Furthermore, this will enable a warning whenever RPKI validation fails for one of the hops in the trace, indicating which AS in the path is wrongly announcing (as per current pWhois data) the hop prefix, indicating a potential route leak or BGP hijacking incident.
.in their name), pass the
[-o|--organization]command line switch.
The script will perform IP and trace hop geolocation with this logic:
The script will use the ip-api, RIPE IPmap and PeeringDB services to classify target IPs and trace hops into these categories:
whoislookup when Team Cymru, pWhois and PeeringDB have no info about the IP address or prefix. This is usually the case with some PNI prefixes, and will give better insight into the path taken by packets.
Server mode requires two tools for its functionality:
aha. Specifically, aha (the ANSI->HTML converter) v0.5+ is required. The ncat tool is contained inside the nmap package on older distributions (e.g. Ubuntu 18.04, Debian 9), while it is packaged as a standalone tool on newer ones.
Please refer to the installation section and run the appropriate commands to install the required packages for your operating system, and optionally to install the asn server as a systemd service.
The main advantage of running lookups from the browser, is that every IP address and AS number gets converted into a hyperlink, allowing to perform subsequent lookups by simply clicking on them.
When looking up an URL/hostname/domain, quick WHOIS info and links to relevant external resources will be available in the results.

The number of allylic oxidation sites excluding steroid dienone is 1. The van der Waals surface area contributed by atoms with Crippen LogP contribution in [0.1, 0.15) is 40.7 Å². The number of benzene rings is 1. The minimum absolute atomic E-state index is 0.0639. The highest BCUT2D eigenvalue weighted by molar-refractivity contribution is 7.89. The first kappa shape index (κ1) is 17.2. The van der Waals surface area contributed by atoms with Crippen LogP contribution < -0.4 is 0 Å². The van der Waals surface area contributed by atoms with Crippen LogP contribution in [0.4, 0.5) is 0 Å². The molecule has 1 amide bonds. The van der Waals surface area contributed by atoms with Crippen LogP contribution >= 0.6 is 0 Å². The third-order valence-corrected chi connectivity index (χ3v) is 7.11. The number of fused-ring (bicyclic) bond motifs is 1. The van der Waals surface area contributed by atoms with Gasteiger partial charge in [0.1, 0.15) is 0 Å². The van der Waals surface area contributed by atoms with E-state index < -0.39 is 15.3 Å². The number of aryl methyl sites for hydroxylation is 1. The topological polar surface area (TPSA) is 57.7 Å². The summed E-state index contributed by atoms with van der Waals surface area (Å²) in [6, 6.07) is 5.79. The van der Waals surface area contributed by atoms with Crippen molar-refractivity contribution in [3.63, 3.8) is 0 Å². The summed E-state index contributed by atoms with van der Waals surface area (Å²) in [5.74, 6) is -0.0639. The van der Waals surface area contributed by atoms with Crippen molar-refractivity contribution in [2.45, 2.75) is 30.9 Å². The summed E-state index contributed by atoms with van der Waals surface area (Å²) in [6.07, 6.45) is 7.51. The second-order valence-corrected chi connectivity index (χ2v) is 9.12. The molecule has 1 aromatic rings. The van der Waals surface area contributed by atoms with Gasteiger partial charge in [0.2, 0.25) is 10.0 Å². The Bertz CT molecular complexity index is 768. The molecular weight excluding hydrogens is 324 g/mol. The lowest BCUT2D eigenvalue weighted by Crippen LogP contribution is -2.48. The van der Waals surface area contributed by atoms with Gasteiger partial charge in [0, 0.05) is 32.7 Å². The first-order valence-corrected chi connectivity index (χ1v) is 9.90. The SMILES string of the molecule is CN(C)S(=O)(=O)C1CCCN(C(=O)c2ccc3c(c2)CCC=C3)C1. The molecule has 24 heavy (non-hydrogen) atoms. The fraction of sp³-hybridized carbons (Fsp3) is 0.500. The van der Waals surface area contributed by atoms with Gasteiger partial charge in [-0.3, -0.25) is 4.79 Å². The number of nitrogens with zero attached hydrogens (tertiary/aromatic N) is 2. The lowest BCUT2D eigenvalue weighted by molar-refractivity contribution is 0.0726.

When looking up an AS number, all peering ASNs will be clickable. Also, if an AS peers at a public facility, PeeringDB info for that facility will be linked directly. Furthermore, additional external BGP information sources will be linked, directly for the target ASN.
Here are some examples:
Once started in server mode,
asn will spin up a custom webserver waiting for browser requests. This is what the server-side console looks like:
The server is now ready to accept browser requests (only from the local machine, in this case - since I've launched it with no command line switches, which defaults to listening on 127.0.0.1:49200. Refer to the usage section for more information about the available server options).
Visit this page in your browser and follow the instructions to copy the bookmarklet to your bookmarks toolbar:
If you want to "un-minify" the actual bookmarklet code, you can refer to this site.
Once the trace is finished, an option to share the output on termbin is given to the user. This makes for quick sharing of the traceroute or lookup output with other people:
In order to take full advantage of having
asn inside the browser, it is possible to configure it as a custom search engine for the browser search bar. This allows to leverage the server to search for ASNs, URLs, IPs, Hostnames, and so on, depending on the search string.
Generally speaking, this implies instructing the browser that when a certain keyword is prepended to a search, the following characters (the actual search string, identified by
%s) have to be passed to a certain URL. The URL is then composed according to this logic, and opened just like a normal webpage.
@asn for my keyword, but anything would do. In order to speed up things, one could very well use a shorter tag (e.g.
#) that, when used in the address bar, automatically switches your search engine to the ASN Lookup server.
Note that the leading
@ sign is not mandatory, just handy since it doesn't get in the way of normal searches, but there's much freedom with that.